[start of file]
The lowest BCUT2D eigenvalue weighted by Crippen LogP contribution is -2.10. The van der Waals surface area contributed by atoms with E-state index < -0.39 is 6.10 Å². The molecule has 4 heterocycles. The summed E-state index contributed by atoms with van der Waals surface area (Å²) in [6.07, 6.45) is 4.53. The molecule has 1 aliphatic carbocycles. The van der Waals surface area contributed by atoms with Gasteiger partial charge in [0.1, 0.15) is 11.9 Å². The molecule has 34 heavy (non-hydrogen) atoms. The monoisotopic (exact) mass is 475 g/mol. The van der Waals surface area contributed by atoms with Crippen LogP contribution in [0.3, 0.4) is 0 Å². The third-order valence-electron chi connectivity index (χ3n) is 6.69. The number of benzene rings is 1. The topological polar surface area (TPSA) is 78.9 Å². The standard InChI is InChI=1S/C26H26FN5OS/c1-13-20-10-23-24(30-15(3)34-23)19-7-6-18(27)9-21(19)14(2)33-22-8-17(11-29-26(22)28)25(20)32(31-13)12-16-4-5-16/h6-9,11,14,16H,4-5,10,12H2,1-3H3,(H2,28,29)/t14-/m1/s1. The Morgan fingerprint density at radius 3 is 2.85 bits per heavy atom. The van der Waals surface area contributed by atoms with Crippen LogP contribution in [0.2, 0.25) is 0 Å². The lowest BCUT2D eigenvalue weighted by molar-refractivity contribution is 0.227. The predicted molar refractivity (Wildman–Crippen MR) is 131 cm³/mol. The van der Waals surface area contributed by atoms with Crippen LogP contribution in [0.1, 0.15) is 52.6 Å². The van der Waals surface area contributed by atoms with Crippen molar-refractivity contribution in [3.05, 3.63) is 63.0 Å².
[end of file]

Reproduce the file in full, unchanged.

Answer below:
The lowest BCUT2D eigenvalue weighted by Crippen LogP contribution is -2.10. The van der Waals surface area contributed by atoms with E-state index < -0.39 is 6.10 Å². The molecule has 4 heterocycles. The summed E-state index contributed by atoms with van der Waals surface area (Å²) in [6.07, 6.45) is 4.53. The molecule has 1 aliphatic carbocycles. The van der Waals surface area contributed by atoms with Gasteiger partial charge in [0.1, 0.15) is 11.9 Å². The molecule has 34 heavy (non-hydrogen) atoms. The monoisotopic (exact) mass is 475 g/mol. The van der Waals surface area contributed by atoms with Crippen LogP contribution in [0.3, 0.4) is 0 Å². The third-order valence-electron chi connectivity index (χ3n) is 6.69. The number of benzene rings is 1. The topological polar surface area (TPSA) is 78.9 Å². The standard InChI is InChI=1S/C26H26FN5OS/c1-13-20-10-23-24(30-15(3)34-23)19-7-6-18(27)9-21(19)14(2)33-22-8-17(11-29-26(22)28)25(20)32(31-13)12-16-4-5-16/h6-9,11,14,16H,4-5,10,12H2,1-3H3,(H2,28,29)/t14-/m1/s1. The Morgan fingerprint density at radius 3 is 2.85 bits per heavy atom. The van der Waals surface area contributed by atoms with Crippen LogP contribution in [0.2, 0.25) is 0 Å². The lowest BCUT2D eigenvalue weighted by molar-refractivity contribution is 0.227. The predicted molar refractivity (Wildman–Crippen MR) is 131 cm³/mol. The van der Waals surface area contributed by atoms with Crippen LogP contribution in [0.1, 0.15) is 52.6 Å². The van der Waals surface area contributed by atoms with Crippen molar-refractivity contribution in [3.05, 3.63) is 63.0 Å².